Background information on the Rothamsted Weather Station

Part of experiment rms

Curation Progress:

  • Empty draft made by Nath - 31/07/2020
  • Copied ld page - NCB - 31/07/2020
  • Note: the bit on Rothasmted is already on front page, then its about Brooms Barn and woburn: so I wonder if that is relevant...

Comment the div when good enough.


Rothamsted has one of the longest continuous sets of meteorological recordings in the world. Total rainfall and wind direction have been measured since 1853, temperature since 1878, sunshine from 1890, wind force from 1917, radiation from 1931, wind run since 1946 and wind speed since 1960. Annual rainfall averages 704mm (1971-2000), but ranges widely from 380mm in 1921 to 973mm in 2000. Mean annual temperature 1878-1990 at Rothamsted was 9ºC; average annual temperature is now more than 1ºC higher than the 1878-1990 average (for more details refer to Guide to Classical Experiments 2006, p 44-45). Since January 1st 2004, meteorological records have been measured by a range of sensors attached to an automatic data logger; some manual observations continued to be made until May 2007.

Rothamsted took over the management of the farm at Woburn in the 1920's and the first meteorological records date back to 1928. Annual rainfall averages 649mm (1971-2000). Temperature, rainfall, sunshine, wind force and wind direction have been measured since 1928. Wind speed and wind run have been measured since 1968 and radiation measurements started in 1981. Manual observations ceased on 1st July 1999, and meteorological records are now measured by a range of sensors attached to an automatic data logger. The mean annual temperature (1971-2000) was 9.6 ºC.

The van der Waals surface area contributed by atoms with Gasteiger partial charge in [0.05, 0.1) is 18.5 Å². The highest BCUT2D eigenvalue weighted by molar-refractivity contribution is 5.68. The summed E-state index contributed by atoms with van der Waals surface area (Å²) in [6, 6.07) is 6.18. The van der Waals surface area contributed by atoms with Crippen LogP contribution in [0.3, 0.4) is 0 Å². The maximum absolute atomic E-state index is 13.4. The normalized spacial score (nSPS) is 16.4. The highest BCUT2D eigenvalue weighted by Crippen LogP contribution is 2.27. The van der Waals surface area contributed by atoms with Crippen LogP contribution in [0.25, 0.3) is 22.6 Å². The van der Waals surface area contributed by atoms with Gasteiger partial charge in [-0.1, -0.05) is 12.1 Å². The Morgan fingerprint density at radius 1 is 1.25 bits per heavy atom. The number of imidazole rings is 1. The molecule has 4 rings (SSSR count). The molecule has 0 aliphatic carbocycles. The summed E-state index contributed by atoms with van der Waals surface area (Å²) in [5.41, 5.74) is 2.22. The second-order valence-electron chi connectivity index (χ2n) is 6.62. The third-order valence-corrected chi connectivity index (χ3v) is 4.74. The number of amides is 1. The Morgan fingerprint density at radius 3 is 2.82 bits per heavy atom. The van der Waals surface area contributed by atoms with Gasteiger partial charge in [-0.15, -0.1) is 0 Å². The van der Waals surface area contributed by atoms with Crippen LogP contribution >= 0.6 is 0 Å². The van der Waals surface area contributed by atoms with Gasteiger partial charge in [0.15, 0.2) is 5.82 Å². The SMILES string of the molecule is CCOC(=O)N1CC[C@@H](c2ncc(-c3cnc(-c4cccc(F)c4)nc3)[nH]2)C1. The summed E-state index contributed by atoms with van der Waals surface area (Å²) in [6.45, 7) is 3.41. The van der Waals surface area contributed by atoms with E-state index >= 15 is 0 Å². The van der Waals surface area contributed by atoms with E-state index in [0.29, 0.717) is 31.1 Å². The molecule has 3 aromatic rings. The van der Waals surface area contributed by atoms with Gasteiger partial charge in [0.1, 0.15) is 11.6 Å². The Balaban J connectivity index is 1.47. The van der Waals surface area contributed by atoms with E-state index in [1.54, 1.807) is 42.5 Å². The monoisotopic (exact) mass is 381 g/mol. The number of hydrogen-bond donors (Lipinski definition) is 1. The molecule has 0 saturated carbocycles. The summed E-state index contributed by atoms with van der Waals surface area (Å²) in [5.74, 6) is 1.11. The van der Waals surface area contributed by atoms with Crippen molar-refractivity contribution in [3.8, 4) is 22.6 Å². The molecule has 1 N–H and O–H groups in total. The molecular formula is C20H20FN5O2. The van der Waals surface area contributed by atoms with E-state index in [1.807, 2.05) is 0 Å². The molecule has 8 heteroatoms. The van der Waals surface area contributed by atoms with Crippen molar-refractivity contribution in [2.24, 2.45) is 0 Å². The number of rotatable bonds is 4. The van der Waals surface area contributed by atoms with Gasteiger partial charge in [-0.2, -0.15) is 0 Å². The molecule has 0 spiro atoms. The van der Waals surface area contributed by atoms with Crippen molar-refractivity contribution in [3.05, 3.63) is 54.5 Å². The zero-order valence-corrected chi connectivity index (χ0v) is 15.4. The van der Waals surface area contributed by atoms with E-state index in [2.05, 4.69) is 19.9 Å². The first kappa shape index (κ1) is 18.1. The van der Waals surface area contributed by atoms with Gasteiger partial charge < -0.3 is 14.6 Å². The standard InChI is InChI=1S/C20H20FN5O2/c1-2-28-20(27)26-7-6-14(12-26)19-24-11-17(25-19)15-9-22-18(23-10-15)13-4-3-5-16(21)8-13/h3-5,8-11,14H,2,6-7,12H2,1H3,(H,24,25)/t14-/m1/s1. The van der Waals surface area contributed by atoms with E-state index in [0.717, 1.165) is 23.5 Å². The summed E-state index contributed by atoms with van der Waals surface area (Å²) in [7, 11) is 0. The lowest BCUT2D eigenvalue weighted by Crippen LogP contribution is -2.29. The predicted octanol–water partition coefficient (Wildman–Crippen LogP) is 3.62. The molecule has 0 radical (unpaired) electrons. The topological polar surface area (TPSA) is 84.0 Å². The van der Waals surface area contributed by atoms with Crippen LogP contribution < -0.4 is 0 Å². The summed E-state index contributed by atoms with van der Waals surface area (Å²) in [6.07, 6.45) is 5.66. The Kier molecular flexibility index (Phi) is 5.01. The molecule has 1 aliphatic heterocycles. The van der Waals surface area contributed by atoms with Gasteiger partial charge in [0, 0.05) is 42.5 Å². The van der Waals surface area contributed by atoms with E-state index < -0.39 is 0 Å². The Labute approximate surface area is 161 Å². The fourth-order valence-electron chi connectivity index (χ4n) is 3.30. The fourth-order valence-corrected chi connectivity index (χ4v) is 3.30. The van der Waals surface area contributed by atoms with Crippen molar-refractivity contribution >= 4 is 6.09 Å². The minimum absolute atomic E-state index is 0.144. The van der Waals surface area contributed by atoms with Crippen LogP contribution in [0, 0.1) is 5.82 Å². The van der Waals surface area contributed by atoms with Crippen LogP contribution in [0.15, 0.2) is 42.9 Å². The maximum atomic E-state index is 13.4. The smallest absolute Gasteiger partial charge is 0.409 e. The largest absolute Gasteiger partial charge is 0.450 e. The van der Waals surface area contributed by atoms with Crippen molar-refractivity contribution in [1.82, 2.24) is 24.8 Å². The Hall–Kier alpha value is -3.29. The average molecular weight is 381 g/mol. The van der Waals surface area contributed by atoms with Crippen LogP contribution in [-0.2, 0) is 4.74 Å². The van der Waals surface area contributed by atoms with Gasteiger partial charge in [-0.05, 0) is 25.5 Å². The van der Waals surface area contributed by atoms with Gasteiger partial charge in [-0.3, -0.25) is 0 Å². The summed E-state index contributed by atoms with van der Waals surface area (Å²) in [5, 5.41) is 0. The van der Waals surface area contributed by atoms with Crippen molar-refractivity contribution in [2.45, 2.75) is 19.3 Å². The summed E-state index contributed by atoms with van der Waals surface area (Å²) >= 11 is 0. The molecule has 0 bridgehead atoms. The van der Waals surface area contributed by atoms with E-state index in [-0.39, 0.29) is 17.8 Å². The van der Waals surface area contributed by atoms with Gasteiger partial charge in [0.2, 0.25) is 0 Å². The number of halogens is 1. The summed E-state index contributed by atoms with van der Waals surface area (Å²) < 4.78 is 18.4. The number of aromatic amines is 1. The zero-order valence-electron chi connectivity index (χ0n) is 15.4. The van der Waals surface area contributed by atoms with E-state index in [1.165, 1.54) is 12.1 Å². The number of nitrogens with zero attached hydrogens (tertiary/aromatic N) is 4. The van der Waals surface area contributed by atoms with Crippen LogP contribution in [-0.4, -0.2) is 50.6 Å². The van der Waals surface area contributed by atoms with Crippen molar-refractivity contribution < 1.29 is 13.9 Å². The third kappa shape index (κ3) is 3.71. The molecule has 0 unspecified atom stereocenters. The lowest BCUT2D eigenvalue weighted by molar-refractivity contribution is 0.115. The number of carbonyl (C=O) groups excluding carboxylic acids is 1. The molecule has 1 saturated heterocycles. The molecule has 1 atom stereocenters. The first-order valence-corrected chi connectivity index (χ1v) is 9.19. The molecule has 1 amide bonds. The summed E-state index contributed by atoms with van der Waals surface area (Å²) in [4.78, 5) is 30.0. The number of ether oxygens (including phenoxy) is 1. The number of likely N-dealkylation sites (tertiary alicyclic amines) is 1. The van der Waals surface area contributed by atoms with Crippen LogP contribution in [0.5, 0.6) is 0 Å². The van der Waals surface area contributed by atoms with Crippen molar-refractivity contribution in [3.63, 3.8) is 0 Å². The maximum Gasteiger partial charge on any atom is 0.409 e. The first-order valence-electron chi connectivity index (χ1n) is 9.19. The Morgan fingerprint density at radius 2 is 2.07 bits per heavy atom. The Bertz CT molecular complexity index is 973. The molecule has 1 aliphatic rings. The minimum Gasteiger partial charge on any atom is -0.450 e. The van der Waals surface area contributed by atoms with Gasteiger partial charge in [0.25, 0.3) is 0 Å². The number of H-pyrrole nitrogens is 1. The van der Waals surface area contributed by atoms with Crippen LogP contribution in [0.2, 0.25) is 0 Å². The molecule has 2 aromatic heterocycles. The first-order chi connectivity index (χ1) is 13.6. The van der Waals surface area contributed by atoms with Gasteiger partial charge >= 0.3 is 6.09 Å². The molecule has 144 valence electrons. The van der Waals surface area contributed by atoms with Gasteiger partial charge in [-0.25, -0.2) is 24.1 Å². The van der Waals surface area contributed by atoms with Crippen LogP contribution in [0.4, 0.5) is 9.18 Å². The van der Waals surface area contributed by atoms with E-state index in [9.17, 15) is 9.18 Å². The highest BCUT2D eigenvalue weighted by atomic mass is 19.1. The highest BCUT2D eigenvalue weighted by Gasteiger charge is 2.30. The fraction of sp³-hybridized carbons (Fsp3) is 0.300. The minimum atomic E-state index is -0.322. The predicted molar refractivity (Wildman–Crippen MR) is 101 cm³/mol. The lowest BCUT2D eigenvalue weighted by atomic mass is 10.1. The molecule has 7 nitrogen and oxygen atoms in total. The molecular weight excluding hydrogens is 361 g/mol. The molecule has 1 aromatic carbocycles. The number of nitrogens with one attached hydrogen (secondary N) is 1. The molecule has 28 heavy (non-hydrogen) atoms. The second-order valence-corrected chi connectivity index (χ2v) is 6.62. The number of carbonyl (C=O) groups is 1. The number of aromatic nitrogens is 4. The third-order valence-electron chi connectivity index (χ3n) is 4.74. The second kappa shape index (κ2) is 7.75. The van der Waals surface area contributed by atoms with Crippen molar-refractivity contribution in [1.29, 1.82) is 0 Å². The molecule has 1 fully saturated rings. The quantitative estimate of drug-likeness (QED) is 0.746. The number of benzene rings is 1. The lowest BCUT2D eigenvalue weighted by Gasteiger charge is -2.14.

Meteorological data was first collected in Brooms Barn in 1963. Fewer variables are measured than at Rothamsted and Woburn. Rainfall averages 612mm (1963-2008). Mean annual temperature 1964-2008 was 9.9°C. Dew point, wind run, sunshine hours, vapour pressure and relative humidity have also been measured and/or calculated. Data from 1982 is available in e-RA.

The Brooms Barn meteorological station is approx. 30m from the main buildings, which are approx. 10m high. This may cause some interference with the measurement of wind speed and wind direction, as ideally a mast with wind sensors should be a minimum of 10 times the height of the nearest building away from the nearest building (ie at least 100m apart). This gives enough fetch for the wind to settle down. The met station and main building have always been in these positions.

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For further information and assistance, please contact the e-RA curators, Sarah Perryman and Margaret Glendining using the e-RA email address: